Wednesday, June 14, 2006
Yesterday, on Radio 4's The World at One, the BBC broadcast the "f-word". They repeated the trick on the television news at 10pm. At 7pm, Channel 4 News broadcast the same clip, but chose to bleep the word, which was, nevertheless, identifiable.
The context of this lunge into industrial language was the press conference given by Mr Mohammed Abdul Kahar and his brother Mr Abul Koyair, who were arrested in Forest Gate, after police suspected their home of being a terrorist bomb factory. Mr Kahar, who was shot in the raid, was quoting the abuse he claims to have suffered from a policeman.
The plight of Mr Kahar is unenviable, but did the BBC need to broadcast his words without modification? This occurred on the same day that Mr Chris Moyles, a "disc jockey", was condemned for describing his female listeners as "dirty whores" on the Radio 1 breakfast show, after an item in which he asked them to admit to urinating in the shower. (Radio 1 has now introduced a system of fines for its presenters, and not before time. If Mr Tony Blackburn had been fined for Arnold the dog, we might not be in this mess.)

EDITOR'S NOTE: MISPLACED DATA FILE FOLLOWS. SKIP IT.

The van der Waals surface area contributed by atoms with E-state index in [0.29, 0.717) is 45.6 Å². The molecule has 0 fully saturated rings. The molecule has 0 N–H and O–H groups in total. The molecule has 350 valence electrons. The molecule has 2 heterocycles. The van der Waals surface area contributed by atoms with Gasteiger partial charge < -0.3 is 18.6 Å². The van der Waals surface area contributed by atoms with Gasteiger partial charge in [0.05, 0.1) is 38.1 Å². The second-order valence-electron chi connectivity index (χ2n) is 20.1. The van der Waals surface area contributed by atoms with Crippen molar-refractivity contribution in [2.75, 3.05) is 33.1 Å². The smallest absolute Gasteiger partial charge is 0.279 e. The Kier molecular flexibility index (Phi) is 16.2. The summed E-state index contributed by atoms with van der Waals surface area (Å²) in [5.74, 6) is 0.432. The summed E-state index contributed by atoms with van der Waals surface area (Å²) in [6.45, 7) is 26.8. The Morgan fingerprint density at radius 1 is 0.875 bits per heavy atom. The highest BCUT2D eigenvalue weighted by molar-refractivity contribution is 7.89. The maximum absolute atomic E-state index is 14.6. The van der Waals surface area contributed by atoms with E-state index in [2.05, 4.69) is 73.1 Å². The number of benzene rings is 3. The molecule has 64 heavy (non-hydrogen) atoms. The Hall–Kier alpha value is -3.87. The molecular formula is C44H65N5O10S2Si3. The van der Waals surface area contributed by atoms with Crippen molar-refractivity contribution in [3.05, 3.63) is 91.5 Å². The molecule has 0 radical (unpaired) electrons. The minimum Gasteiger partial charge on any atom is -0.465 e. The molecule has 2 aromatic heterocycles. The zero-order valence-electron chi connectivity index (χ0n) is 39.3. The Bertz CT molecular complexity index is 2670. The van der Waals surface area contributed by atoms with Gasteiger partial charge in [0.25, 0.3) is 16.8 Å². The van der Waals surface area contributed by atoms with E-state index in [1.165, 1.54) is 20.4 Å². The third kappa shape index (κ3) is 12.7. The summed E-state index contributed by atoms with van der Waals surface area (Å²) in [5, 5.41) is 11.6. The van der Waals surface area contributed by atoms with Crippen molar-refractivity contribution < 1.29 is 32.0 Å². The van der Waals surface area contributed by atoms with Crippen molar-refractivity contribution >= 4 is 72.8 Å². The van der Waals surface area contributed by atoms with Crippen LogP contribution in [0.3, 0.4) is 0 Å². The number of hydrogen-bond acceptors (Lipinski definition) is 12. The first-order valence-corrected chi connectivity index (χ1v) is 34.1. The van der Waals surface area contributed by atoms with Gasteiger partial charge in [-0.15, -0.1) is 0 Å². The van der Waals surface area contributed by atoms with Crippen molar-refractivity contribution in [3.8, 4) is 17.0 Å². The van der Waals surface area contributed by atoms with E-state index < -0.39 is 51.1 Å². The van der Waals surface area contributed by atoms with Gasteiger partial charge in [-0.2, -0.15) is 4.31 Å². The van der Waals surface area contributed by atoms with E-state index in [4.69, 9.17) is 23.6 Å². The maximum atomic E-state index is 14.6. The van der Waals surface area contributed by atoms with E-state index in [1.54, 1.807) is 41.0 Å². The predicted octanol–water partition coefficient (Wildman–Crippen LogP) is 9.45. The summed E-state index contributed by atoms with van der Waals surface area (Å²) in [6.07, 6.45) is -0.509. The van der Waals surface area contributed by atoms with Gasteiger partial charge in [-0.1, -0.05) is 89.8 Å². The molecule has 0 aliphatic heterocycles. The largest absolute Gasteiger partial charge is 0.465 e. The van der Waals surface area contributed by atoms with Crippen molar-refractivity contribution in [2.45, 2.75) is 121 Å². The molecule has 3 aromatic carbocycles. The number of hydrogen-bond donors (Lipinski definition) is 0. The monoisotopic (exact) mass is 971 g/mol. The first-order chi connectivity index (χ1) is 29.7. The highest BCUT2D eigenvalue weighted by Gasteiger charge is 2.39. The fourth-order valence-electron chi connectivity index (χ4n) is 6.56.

On Desert Island Discs last week, Ms Sue Lawley urged Mr Armando Iannucci to repeat the catchprase uttered by Mr Peter Capaldi in his political comedy, The Thick of It. Mr Iannucci duly did, and the airwaves were filled with bleeps, causing Mr Iannucci to joke that the listeners would imagine they had just heard the pips. (For the record, the catchphrase is: "Come the **** in, or shut the **** up.") I recall an earlier incident on Desert Island Discs, where Ms Lawley frightened the actor, Mr Richard Griffiths, by repeatedly urging him to repeat on air the line of dialogue which is often shouted at him by fans of the film Withnail and I. Fortunately, Mr Griffiths was composed enough to avoid regurgitating the famous line, "Uncle Monty, you terrible ****."
We have come a long way since Mr Kenneth Tynan first uttered the f-word on British television in 1965, and was rebuked by Mrs Mary Whitehouse (pictured, with Mr Mick Jagger). In a letter to HM, The Queen, Mrs Whitehouse suggested that Mr Tynan "ought to have his bottom spanked."
These days, Mrs Whitehouse's remark would prompt a spin-off series on Channel 4.